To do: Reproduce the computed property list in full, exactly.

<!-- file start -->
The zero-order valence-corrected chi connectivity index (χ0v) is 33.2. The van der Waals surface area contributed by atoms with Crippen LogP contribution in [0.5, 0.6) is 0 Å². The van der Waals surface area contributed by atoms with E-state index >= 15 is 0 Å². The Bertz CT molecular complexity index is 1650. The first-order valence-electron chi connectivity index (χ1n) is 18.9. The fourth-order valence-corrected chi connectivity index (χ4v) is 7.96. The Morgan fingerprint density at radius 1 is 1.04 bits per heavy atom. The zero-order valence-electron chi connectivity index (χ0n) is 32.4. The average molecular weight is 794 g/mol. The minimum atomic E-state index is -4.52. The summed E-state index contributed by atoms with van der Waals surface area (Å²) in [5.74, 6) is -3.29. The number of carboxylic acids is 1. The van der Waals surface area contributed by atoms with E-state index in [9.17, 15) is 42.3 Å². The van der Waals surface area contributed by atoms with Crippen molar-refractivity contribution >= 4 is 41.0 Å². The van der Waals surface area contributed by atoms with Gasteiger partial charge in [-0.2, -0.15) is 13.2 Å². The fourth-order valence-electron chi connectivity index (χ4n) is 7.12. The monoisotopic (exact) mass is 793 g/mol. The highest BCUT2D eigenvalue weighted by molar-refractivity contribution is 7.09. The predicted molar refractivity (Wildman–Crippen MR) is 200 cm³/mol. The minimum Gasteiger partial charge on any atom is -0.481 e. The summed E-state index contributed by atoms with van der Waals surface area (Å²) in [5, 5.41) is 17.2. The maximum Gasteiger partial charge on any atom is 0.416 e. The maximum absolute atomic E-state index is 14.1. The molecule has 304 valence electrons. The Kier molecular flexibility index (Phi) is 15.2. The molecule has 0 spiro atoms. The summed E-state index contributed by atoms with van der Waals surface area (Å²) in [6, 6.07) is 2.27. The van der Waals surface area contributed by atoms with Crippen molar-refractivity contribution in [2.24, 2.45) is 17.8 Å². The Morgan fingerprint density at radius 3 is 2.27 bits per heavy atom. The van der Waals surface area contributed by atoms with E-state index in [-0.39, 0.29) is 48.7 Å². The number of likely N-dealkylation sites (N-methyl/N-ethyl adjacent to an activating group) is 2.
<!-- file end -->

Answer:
The zero-order valence-corrected chi connectivity index (χ0v) is 33.2. The van der Waals surface area contributed by atoms with Crippen LogP contribution in [0.5, 0.6) is 0 Å². The van der Waals surface area contributed by atoms with E-state index >= 15 is 0 Å². The Bertz CT molecular complexity index is 1650. The first-order valence-electron chi connectivity index (χ1n) is 18.9. The fourth-order valence-corrected chi connectivity index (χ4v) is 7.96. The Morgan fingerprint density at radius 1 is 1.04 bits per heavy atom. The zero-order valence-electron chi connectivity index (χ0n) is 32.4. The average molecular weight is 794 g/mol. The minimum atomic E-state index is -4.52. The summed E-state index contributed by atoms with van der Waals surface area (Å²) in [5.74, 6) is -3.29. The number of carboxylic acids is 1. The van der Waals surface area contributed by atoms with E-state index in [9.17, 15) is 42.3 Å². The van der Waals surface area contributed by atoms with Crippen molar-refractivity contribution >= 4 is 41.0 Å². The van der Waals surface area contributed by atoms with Gasteiger partial charge in [-0.2, -0.15) is 13.2 Å². The fourth-order valence-electron chi connectivity index (χ4n) is 7.12. The monoisotopic (exact) mass is 793 g/mol. The highest BCUT2D eigenvalue weighted by molar-refractivity contribution is 7.09. The predicted molar refractivity (Wildman–Crippen MR) is 200 cm³/mol. The minimum Gasteiger partial charge on any atom is -0.481 e. The summed E-state index contributed by atoms with van der Waals surface area (Å²) in [5, 5.41) is 17.2. The maximum Gasteiger partial charge on any atom is 0.416 e. The maximum absolute atomic E-state index is 14.1. The molecule has 304 valence electrons. The Kier molecular flexibility index (Phi) is 15.2. The molecule has 0 spiro atoms. The summed E-state index contributed by atoms with van der Waals surface area (Å²) in [6, 6.07) is 2.27. The van der Waals surface area contributed by atoms with Crippen molar-refractivity contribution in [2.24, 2.45) is 17.8 Å². The Morgan fingerprint density at radius 3 is 2.27 bits per heavy atom. The van der Waals surface area contributed by atoms with E-state index in [-0.39, 0.29) is 48.7 Å². The number of likely N-dealkylation sites (N-methyl/N-ethyl adjacent to an activating group) is 2.